LOUISIANA — A 33-year-old woman who used a wheelchair died as the result of a fire investigators believe was caused by improper electrical wiring. Her single-story, wood-frame house, which was 41 feet (12 meters) long and 25 feet (8 meters) wide, had no smoke alarms or sprinklers.
A neighbor discovered the fire and called 911 to report it at roughly 3:25 a.m. He then pushed in a window air conditioner and rescued a nine-year-old girl. Another window was blocked by a headboard. Firefighters arrived four minutes later and found the woman during their suppression operations. They transported her and the child to the hospital, where she died of smoke inhalation. The fire was declared under control about 90 minutes later.
Investigators determined that improper wiring in a receptacle outlet in the living room overheated and ignited nearby combustibles. The fire then spread throughout the house.
Damage to the home, valued at $55,000, was estimated at $35,000. Its contents, which were valued at $15,000, were destroyed.
House fire kills four
SOUTH DAKOTA — Three children and their 61-year-old grandmother died in their beds when an early-morning fire swept through their single-family house.
The one-and-a-half-story, wood-frame house, which was 106 feet (32 meters) long and 47 feet (14 meters) wide, had no smoke alarms and was not sprinklered.
Firefighters responding to a 3:09 a.m. call saw flames coming from the home when they were about a half mile (0.8 kilometers) away and called for additional resources. When crews arrived, the house was almost fully involved, and firefighters, facing a lack of water supply and some access issues, initiated defensive attack. A tanker shuttle was started to the nearest hydrant a half mile (0.8 kilometers) away, and hose lines were positioned around the house until the flames were knocked down.
Firefighters found the bodies of a nine-year-old girl, a four-year-old boy, and a 23-month-old girl on their beds in the basement. They also found the body of the children’s grandmother on her bed upstairs. A 17-year-old who was sleeping in the basement escaped up the stairs with another child when he awoke to find the room filled with smoke, but heat and smoke prevented further rescue attempts.
Investigators stated the fire started in the basement but could not determine the cause.
The fire destroyed the house, valued at $300,000, and its contents, valued at $50,000.
Power strip starts fatal fire
IOWA — An 86-year-old man and a 58-year-old woman died of smoke inhalation in a fire that started in an overloaded power strip in their home.
The one-story, wood-frame house, which was 45 feet (14 meters) long and 30 feet (9 meters) wide, had a smoke alarm, but it hadn’t been installed. Firefighters found it operating on the floor under the dining room table. There were no sprinklers.
A passerby noticed the fire and alerted the fire department at 6:15 a.m. Soon after firefighters arrived, they found one victim by the front door and the other by the rear door. Both were declared dead at the scene.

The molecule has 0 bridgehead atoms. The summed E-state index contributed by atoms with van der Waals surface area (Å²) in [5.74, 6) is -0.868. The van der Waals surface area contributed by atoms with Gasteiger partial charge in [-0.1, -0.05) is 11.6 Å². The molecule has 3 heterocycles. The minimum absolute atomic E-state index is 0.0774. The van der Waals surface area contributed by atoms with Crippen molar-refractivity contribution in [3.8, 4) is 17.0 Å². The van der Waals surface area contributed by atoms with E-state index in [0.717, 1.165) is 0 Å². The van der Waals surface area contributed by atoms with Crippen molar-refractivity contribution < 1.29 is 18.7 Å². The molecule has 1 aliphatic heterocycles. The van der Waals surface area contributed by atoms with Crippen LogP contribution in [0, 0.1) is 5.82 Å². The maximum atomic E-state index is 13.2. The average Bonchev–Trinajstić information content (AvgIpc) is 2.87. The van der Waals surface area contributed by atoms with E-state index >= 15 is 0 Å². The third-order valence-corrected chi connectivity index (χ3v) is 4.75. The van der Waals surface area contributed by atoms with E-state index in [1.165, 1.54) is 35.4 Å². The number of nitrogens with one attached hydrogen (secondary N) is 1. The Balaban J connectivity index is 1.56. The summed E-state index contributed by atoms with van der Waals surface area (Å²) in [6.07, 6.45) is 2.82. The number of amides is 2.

In the room of origin, investigators found a power strip into which two transformers and several electrical cords were plugged. Blankets and other materials piled on the power strip prevented the heat it produced from dissipating. Eventually, the power strip produced enough heat to ignite the combustibles.
Damage to the house, valued at $150,000, was estimated at $100,000. Its contents, which were valued at $75,000, were destroyed.
Sprinkler extinguishes fire
TEXAS — A sprinkler extinguished a fire started by a candle that had been left burning unattended for most of the day in a gift shop in a historic downtown section.
The two-story, wood-frame building, which was 300 feet (91 meters) long and 100 feet (30 meters) wide, had a brick exterior and a flat, wooden roof covered with a built-up roof surface. It had a wet-pipe sprinkler system, but there was no fire detection equipment.
An occupant of an adjacent store smelled smoke and called the fire department at 5 p.m. Responding firefighters forced their way into the gift shop, which was closed at the time, and discovered a sprinkler operating over burned cardboard boxes full of combustible goods on the floor of a grade-level storage room.
Investigators discovered that a candle in a glass jar, which had been lit 22 hours before the fire and placed on a glass shelf above the boxes, had fallen into one of the boxes when the glass jar or the shelf failed. Once the box ignited, the sprinkler activated and extinguished the blaze.
The building, valued at $2.5 million, sustained $1,000 in property damage. Its contents, valued at $50,000, sustained an estimated loss of $5,000.
Sprinklers control fire in store
ILLINOIS — A fire that began in a retail display containing cigarette lighters, lighter fluid, and other combustibles intensified when the plastic containers of lighter fluid ruptured and created four thermal plumes that activated five sprinklers, giving occupants time to evacuate as smoke filled the store.
The single-story, steel-frame store, which was 100 feet (30 meters) long and 140 feet (43 meters) wide, had concrete block walls covered with a brick veneer; a flat, built-up roof; and a 20-foot (6-meter) ceiling. The building had a wet-pipe sprinkler system and a fire detection system.